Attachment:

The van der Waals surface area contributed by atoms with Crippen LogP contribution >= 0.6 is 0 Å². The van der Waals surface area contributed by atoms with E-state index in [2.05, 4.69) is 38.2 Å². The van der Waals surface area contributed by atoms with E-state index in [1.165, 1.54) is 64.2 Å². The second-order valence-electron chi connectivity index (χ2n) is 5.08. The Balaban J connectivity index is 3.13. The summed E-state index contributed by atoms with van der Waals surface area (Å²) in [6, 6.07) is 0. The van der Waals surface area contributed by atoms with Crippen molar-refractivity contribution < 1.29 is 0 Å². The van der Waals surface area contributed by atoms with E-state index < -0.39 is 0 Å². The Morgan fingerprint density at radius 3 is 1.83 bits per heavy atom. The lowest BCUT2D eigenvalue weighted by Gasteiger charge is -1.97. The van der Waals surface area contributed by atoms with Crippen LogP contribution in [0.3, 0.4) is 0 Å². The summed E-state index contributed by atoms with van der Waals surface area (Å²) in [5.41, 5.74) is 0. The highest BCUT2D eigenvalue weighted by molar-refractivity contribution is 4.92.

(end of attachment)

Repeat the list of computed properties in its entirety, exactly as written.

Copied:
The van der Waals surface area contributed by atoms with Crippen LogP contribution >= 0.6 is 0 Å². The van der Waals surface area contributed by atoms with E-state index in [2.05, 4.69) is 38.2 Å². The van der Waals surface area contributed by atoms with E-state index in [1.165, 1.54) is 64.2 Å². The second-order valence-electron chi connectivity index (χ2n) is 5.08. The Balaban J connectivity index is 3.13. The summed E-state index contributed by atoms with van der Waals surface area (Å²) in [6, 6.07) is 0. The van der Waals surface area contributed by atoms with Crippen molar-refractivity contribution < 1.29 is 0 Å². The van der Waals surface area contributed by atoms with E-state index < -0.39 is 0 Å². The Morgan fingerprint density at radius 3 is 1.83 bits per heavy atom. The lowest BCUT2D eigenvalue weighted by Gasteiger charge is -1.97. The van der Waals surface area contributed by atoms with Crippen LogP contribution in [0.3, 0.4) is 0 Å². The summed E-state index contributed by atoms with van der Waals surface area (Å²) in [5.41, 5.74) is 0. The highest BCUT2D eigenvalue weighted by molar-refractivity contribution is 4.92.